Saturday, February 7, 2009

Rapt. Raptor. Rapturous.





Four of us took the train up the Hudson to Croton-Harmon station, walked over the bridge and into the county park. There was plenty of ice around the peninsula. It creaked and groaned, and rocks sent skittering over it made the most amazing noise, reverberating through the frozen crust. The park has a prominent hill, a capped-off former garbage dump, which provided a fine hunting ground for the first of the day’s raptors, a female northern harrier. (I’ve never seen the “gray ghost” male.) While we were looking at this beauty, N asked, “what are those?” In the distance were two big dark birds. Bald eagles: an adult, with the white head and tail, and a juvenile, lacking the white head and tail but whitish under the wings. Before long, we had could see five of them on the distant ice. T and OHS even saw two of them fighting over food, one whacking the other on the head with its talons to get it to drop the goodies. Not for nothing was Ben Franklin disgusted that the scavenging and thieving baldies was chosen as the national symbol. The day provided several distant, but still excellent views of these birds, which have can have wingspans of 8 feet. I’ve only seen juveniles before, so spotting the old heads – it takes five years to get the white head and tail – was notable. One was even seen in the mighty river riding an ice floe south. There were also at least two red-tailed hawks to be seen; one was picking off twigs, so we might have found the pine tree they were building a nest in. As fine as the bald eagles were, I have to say that the day’s coup was two peregrine falcons in side-by-side trees. The sun had come out by then, lighting them perfectly, a male and female (noticeably bigger, as is usual for raptors). The white breast (a virtual lighthouse in the tree), the fine horizontal barring on the chest, the mustachial marks, the yellow legs and talons. I have never had such a spectacular view of this stunning bird.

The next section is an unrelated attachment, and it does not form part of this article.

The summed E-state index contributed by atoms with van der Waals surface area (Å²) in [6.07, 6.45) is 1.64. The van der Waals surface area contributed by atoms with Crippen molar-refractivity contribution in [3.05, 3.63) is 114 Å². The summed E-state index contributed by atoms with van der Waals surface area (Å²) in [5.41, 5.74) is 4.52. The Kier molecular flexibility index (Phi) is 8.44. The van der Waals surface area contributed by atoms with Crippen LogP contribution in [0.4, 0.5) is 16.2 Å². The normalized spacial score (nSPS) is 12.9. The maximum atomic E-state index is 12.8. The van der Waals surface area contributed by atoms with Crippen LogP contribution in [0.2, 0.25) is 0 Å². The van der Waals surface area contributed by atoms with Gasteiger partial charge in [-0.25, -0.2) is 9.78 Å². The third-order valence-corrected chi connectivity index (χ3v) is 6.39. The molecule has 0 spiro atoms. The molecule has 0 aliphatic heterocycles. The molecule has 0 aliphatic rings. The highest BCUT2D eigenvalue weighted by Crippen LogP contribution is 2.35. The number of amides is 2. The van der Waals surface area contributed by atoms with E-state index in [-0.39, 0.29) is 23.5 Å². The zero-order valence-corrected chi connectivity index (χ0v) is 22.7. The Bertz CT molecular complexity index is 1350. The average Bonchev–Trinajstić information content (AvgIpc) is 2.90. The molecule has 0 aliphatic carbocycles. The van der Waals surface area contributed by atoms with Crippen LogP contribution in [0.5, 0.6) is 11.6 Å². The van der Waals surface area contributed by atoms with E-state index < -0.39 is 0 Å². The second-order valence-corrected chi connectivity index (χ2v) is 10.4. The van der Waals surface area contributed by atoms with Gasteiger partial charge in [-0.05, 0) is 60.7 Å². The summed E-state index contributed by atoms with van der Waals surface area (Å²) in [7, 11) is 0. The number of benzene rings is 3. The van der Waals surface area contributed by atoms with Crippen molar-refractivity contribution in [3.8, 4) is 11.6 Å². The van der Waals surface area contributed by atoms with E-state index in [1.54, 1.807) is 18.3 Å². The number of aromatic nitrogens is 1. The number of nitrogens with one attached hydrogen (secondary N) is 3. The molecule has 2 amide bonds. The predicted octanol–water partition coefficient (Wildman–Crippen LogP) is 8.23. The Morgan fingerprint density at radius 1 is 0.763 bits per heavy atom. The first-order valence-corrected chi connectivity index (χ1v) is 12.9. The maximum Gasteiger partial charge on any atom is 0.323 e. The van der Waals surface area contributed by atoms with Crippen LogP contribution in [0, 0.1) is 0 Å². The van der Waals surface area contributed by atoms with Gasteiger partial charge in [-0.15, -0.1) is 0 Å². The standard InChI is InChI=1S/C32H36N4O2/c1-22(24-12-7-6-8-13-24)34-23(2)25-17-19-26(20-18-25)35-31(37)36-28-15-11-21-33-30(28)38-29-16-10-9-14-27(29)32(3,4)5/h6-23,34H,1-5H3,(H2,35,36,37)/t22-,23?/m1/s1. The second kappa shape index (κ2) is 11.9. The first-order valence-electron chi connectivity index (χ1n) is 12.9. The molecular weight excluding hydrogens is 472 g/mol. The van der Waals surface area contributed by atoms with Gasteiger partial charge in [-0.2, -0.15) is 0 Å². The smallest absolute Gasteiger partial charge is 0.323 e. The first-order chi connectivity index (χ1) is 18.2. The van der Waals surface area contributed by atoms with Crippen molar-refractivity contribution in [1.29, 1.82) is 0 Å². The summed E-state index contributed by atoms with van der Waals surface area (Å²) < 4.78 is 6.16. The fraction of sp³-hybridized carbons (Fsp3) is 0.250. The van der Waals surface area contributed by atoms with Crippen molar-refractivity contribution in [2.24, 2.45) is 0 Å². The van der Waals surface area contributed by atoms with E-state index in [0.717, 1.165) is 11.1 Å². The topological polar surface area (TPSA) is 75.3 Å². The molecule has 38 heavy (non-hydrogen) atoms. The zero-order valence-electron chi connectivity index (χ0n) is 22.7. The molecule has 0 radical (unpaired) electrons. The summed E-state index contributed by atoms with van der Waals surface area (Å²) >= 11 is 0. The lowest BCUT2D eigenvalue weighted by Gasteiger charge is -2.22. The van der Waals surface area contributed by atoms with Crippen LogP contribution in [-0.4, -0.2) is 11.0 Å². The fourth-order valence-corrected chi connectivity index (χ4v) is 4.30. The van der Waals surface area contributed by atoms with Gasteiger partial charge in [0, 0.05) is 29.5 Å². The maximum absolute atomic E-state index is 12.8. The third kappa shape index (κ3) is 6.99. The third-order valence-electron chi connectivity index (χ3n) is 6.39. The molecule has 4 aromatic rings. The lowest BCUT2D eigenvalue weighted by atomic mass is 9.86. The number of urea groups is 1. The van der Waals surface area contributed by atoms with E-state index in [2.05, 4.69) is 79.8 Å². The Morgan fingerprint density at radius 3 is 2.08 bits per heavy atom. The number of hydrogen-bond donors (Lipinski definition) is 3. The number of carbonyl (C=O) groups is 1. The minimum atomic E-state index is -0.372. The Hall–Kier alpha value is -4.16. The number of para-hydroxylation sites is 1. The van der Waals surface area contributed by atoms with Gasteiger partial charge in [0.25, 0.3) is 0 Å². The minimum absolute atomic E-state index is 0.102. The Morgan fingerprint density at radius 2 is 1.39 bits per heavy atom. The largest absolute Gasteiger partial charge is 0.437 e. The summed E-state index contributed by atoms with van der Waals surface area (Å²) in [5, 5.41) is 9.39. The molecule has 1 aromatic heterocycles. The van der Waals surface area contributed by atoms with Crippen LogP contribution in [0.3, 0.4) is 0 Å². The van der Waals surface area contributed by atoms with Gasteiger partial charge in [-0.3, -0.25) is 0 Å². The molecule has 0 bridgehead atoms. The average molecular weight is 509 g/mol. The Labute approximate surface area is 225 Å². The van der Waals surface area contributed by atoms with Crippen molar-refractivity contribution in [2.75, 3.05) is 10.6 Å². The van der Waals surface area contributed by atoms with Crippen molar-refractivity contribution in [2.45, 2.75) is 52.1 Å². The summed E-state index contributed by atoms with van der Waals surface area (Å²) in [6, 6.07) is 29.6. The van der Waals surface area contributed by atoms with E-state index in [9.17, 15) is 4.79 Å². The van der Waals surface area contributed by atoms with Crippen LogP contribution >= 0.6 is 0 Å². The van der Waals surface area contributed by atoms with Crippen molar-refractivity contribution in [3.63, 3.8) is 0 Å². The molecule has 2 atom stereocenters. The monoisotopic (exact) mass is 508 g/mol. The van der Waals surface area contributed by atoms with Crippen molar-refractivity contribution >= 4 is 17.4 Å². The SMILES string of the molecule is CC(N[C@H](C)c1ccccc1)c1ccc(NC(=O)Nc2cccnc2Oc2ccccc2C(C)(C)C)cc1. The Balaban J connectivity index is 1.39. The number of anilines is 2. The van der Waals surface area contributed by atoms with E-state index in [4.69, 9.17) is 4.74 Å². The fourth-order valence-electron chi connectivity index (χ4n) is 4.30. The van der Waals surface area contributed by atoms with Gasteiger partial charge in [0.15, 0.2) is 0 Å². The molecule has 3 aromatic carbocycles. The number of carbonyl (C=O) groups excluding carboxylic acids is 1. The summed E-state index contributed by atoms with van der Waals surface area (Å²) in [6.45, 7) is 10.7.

Back at Grand Central Terminal, we initiated N into the mysteries of the whispering gallery and ate at the Oyster Bar under Senior Guastavino’ tiles.

6 comments:

Dana said...

How fortunate! Croton-Harmon if often my home station. I've never seen an eagle in the area, a baldy, and will be keeping my eyes to the sky. Though dad was up near the Catskills a few weekends ago and saw one!

My next trip out west is planned for spring time and I'm hopeful to see a Condor (which would be a dream come true) or maybe some Golden Eagles...

Gerry Gomez Pearlberg said...

Have you read The Peregrine (J.A. Baker)? It is a very strange and wonderful book. You might like it.

M.Thew said...

D: this cold weather has brought the eagles further south, since they want some open water. The area between the Point and the Croton River/Hudson Line train bridge is where we saw most of them on the ice.

GBB: That book is amazing. A fugue. The obsession I aspire too.

Gerry Gomez Pearlberg said...

Glad to know you've read it. I too aspire to that level of devotion/focus/resolve/disappearance into the topics at hand...

amarilla said...

Do you know what bird the feather came from?

M.Thew said...

Raptor, probably a red-tail, but I'm not positive. It was part of a driftwood sculpture, so I didn't want to take it or smooth it out for better ID